Every year, we help thousands of people achieve their goals of passing the Citizenship Test and the Social Studies Test. Most people can do it. We have collected five good tips for you who will take the test - including a bonus tip!
We often get asked: "What is the most difficult part of the test?". The answer is very easy: The most difficult thing you will get on the test is questions about what you do not know anything about.
Our first tip is about learning what you need to know.
Here are our top tips
1. Learn the syllabus
[MEDIA|91|Start by learning the syllabus]
It is impossible to get away - if you are going to take the Citizenship Test, you must have knowledge. You can read about the syllabus in our articles or where to take the test. You must have knowledge of, among other things, Norwegian history, geography, way of life, religion, and politics.
Different people learn best in different ways. Some like to read books, others like to watch movies, some want to lecture or discuss with others, and some like to learn through questions similar to those you get on the test.
Whichever way you choose, it is important that you learn what you are going to do.
2. Read the question carefully
[MEDIA|92|Understand what the question is about]
Reading the question carefully means reading one word at a time. What should you answer? Is the question about a place, a person, or an event? Are there any words in the question you are unsure of?
A trick can be to create your own questions for the various alternatives. Maybe there are some alternatives that really belong to completely different questions than the question you have been asked.
3. Do not read the alternatives
[MEDIA|93|Do you know the answer without reading the alternatives?]
Each question comes with three options. Do not read the options! After reading the question, it is wise to close your eyes and think: What is the correct answer? If you think you know the answer, it is much easier to find the right alternative afterward.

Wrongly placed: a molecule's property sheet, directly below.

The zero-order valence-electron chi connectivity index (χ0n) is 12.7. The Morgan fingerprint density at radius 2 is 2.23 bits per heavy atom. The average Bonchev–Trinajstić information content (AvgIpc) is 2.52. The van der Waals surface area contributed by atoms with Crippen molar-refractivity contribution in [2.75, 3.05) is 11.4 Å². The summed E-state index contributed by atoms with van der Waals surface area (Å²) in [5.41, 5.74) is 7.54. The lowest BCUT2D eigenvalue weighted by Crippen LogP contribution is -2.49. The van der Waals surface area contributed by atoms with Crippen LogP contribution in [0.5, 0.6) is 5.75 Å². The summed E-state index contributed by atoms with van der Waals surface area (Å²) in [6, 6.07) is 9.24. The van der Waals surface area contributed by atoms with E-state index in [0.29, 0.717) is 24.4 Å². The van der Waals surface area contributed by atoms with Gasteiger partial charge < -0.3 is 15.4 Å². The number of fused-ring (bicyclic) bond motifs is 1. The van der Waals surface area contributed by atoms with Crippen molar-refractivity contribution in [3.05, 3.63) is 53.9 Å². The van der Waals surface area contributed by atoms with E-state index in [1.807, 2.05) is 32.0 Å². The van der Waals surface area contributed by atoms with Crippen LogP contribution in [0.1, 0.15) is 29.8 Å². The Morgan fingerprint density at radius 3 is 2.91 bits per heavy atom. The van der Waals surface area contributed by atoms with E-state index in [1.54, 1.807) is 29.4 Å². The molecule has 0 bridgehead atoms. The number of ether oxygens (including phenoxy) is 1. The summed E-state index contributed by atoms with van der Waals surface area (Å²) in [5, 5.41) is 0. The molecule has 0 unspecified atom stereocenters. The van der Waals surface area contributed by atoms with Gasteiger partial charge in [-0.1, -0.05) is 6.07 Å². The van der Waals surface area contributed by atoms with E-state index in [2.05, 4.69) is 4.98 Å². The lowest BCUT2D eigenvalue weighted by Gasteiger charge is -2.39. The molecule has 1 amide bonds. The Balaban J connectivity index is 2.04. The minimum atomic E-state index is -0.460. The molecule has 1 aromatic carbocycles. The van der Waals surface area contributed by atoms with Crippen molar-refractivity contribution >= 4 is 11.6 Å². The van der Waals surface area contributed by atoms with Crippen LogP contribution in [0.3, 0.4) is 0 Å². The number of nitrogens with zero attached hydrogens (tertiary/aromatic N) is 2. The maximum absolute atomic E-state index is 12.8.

If you read the alternatives simultaneously with the question, you can get a gut feeling about what is right. Often the gut feeling is right, but not always. Should one trust the gut feeling? Maybe. It depends on how well you know the syllabus.
In any case, you may want to think about the answer before reading the alternatives, because then you do not have to trust your gut feeling.
4. Use norskkunnskap.no the right way
[MEDIA|94|Practice for the Citizenship test using our system]Read the explanations carefully - they contain important information. Do not push the questions, but understand the knowledge behind each question. In some questions, images are important for creating associations - that is, images in the head that the brain uses to store information.
You can also contact us if you have any questions. We are pretty good at explaining questions but even better at helping you find the answer yourself.
5. Practice regularly
[MEDIA|90|Practicing every day keeps the nerves away!]
Practice at a fixed time every day. Turn off the phone so that no one disturbs you. Find good fruit - it provides important energy! Write down important things on a piece of paper. Read the notes every day to help your brain remember. It is possible to pass the Citizenship Test, but it requires you to be well prepared.
Bonus: Practice having the test!
It is wise to practice more than questions! A few days before the test, you can find the shoes, clothes and backpack you will use on the test day and go to the place where you will have the test. Get to know the place, find out which door to go in, and see what it's like to have a try. Feel free to combine the trip with something nice - the brain is good at storing good experiences! You should have a good time on the actual test day, so you do not stress.
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